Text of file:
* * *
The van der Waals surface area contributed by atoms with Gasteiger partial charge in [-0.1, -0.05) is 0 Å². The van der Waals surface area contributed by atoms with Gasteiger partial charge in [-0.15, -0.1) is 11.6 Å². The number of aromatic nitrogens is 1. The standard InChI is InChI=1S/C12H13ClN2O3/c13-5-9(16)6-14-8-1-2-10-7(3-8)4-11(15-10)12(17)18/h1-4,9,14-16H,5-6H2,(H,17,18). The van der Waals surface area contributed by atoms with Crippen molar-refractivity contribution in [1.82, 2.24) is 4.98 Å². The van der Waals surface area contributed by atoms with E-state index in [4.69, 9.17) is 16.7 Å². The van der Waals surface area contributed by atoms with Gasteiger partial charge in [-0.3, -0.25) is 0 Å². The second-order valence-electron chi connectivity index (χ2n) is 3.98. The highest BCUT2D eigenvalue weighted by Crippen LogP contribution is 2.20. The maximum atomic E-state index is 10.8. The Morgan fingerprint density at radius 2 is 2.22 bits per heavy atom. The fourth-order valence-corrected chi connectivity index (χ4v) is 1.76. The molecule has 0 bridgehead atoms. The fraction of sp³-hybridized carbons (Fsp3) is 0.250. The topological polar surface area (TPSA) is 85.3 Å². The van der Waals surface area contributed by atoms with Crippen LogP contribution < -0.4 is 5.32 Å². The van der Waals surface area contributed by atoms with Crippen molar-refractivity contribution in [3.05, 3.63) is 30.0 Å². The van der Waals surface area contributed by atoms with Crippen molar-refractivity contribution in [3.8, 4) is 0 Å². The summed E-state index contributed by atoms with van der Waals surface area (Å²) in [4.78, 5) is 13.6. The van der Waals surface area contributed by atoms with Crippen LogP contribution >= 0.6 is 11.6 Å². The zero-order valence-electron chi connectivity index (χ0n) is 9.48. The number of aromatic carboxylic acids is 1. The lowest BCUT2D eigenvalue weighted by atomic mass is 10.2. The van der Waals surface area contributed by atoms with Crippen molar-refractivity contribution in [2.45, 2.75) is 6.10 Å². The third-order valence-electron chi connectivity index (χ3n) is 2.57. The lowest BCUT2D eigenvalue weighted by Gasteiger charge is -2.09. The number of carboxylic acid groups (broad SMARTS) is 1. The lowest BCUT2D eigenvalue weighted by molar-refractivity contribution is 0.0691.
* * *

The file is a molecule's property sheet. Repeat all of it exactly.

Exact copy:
The van der Waals surface area contributed by atoms with Gasteiger partial charge in [-0.1, -0.05) is 0 Å². The van der Waals surface area contributed by atoms with Gasteiger partial charge in [-0.15, -0.1) is 11.6 Å². The number of aromatic nitrogens is 1. The standard InChI is InChI=1S/C12H13ClN2O3/c13-5-9(16)6-14-8-1-2-10-7(3-8)4-11(15-10)12(17)18/h1-4,9,14-16H,5-6H2,(H,17,18). The van der Waals surface area contributed by atoms with Crippen molar-refractivity contribution in [1.82, 2.24) is 4.98 Å². The van der Waals surface area contributed by atoms with E-state index in [4.69, 9.17) is 16.7 Å². The van der Waals surface area contributed by atoms with Gasteiger partial charge in [-0.3, -0.25) is 0 Å². The second-order valence-electron chi connectivity index (χ2n) is 3.98. The highest BCUT2D eigenvalue weighted by Crippen LogP contribution is 2.20. The maximum atomic E-state index is 10.8. The Morgan fingerprint density at radius 2 is 2.22 bits per heavy atom. The fourth-order valence-corrected chi connectivity index (χ4v) is 1.76. The molecule has 0 bridgehead atoms. The fraction of sp³-hybridized carbons (Fsp3) is 0.250. The topological polar surface area (TPSA) is 85.3 Å². The van der Waals surface area contributed by atoms with Crippen LogP contribution < -0.4 is 5.32 Å². The van der Waals surface area contributed by atoms with Crippen molar-refractivity contribution in [3.05, 3.63) is 30.0 Å². The van der Waals surface area contributed by atoms with Crippen molar-refractivity contribution in [3.8, 4) is 0 Å². The summed E-state index contributed by atoms with van der Waals surface area (Å²) in [4.78, 5) is 13.6. The van der Waals surface area contributed by atoms with Crippen LogP contribution >= 0.6 is 11.6 Å². The zero-order valence-electron chi connectivity index (χ0n) is 9.48. The number of aromatic carboxylic acids is 1. The lowest BCUT2D eigenvalue weighted by atomic mass is 10.2. The van der Waals surface area contributed by atoms with Crippen molar-refractivity contribution in [2.45, 2.75) is 6.10 Å². The third-order valence-electron chi connectivity index (χ3n) is 2.57. The lowest BCUT2D eigenvalue weighted by Gasteiger charge is -2.09. The number of carboxylic acid groups (broad SMARTS) is 1. The lowest BCUT2D eigenvalue weighted by molar-refractivity contribution is 0.0691.